And there’s a connection here that I promise I will try to bring together about adjunct labor, to companies trying to profit off of students, and the maddening role that educational technology is playing in destroying anything that even looks like a peloton.
Here’s the thing. For now. Here’s the thing:
I thought about the word abandon in another context a bit last week as I finished applying for several jobs. I have one file marked “Snowball In Hell” (these are jobs I know I won’t get), one stack is “Morals Be Damned” (think money not happiness for at least three-five years), and the other file is “Beach Boys” (as in Wouldn’t It Be Nice). These file names make me feel better, but really all of it just made me so completely sick of writing about myself, my accomplishments, and all that jazz.
I shared my exhaustion-and-I’m -glad-I’m-not-an-adjunct sigh over dinner with my friends. I was asked, “Why don’t you abandon a career in higher education and do something else?”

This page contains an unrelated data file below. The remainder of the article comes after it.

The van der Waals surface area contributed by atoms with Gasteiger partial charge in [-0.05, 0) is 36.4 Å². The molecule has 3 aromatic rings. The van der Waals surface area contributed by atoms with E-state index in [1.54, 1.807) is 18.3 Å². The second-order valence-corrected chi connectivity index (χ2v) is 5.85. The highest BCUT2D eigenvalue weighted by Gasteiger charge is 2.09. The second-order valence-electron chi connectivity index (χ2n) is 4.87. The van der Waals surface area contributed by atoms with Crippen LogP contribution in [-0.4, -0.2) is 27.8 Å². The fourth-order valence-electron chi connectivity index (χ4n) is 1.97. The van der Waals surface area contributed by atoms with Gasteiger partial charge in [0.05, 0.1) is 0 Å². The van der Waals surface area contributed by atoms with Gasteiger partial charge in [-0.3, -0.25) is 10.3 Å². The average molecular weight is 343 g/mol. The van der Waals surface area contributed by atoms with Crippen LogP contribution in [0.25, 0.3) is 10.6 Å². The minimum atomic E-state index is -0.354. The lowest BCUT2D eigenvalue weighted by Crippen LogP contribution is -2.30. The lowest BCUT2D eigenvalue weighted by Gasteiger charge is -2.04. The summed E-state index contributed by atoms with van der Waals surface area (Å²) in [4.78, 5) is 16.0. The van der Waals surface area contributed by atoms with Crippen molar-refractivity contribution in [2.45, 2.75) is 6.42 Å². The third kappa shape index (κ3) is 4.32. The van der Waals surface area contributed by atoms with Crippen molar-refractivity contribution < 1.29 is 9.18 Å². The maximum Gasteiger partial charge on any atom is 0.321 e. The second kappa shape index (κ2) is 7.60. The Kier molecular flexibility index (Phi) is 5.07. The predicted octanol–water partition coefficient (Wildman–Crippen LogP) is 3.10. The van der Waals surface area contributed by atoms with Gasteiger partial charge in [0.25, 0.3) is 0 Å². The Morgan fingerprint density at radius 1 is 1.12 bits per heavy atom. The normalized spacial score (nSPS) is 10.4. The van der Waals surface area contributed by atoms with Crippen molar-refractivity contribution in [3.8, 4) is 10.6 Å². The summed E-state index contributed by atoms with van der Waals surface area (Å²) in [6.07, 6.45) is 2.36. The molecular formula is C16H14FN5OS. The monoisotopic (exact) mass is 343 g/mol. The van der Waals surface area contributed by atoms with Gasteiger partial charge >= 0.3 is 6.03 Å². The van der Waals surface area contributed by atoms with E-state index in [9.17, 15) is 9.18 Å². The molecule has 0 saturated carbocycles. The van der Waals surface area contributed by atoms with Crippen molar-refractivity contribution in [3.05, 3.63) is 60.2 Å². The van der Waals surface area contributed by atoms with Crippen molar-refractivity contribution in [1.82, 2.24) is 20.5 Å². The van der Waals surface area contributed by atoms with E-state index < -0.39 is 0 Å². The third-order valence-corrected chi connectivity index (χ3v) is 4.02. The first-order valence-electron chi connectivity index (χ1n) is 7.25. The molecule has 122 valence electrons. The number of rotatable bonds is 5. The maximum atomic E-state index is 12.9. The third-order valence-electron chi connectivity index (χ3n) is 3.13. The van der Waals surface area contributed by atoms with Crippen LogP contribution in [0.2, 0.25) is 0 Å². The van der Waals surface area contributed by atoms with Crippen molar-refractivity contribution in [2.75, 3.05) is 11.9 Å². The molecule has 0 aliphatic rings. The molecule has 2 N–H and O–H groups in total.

You know, like it’s that easy. I honestly didn’t know what to say other than, “I can’t see myself anywhere else. I love teachers, students, and learning.”
Kate writes again about the peloton, and I’ve edited this section:
When work itself becomes scarce, when whole professions vanish into the sinkholes of technology and automation, then the power to limit expectations of service shift decisively…
…because there is no guiding intelligence holding back the whole academic peleton from hurtling forwards at a pace that only a very few can sustain.
And that section was an answer for me that I didn’t have over dinner. I suppose I don’t abandon a career in higher education because I’m concerned about those sinkholes, automation, labor, and the pace that Kate has brought to our attention. Cycling, after all is a tour and a destination, and the clock causes the wins and losses.
And maybe I am so naive and stupidly optimistic, but I think these three questions below help me see why I can’t abandon the peloton.
How can we make things better? Why does it have to be this way? What can I do to help?
So I’ll take these questions, do some reading, think a bit, and then I’ll write some more. And then I’m going to ride my bike and think. This is by no means a full fledged blog post with a main point. It’s just my way saying Chapeau to Kate. And others who write about this issue. Who care. Who care to see a different peloton where the GC is on par with the domestique. A different time.
For now, I’ll leave you with a favorite quote of mine from the great French cyclist, Jacques Anquetil, on his feelings about winning a race by twelve sections.
He replied: It was eleven more than necessary.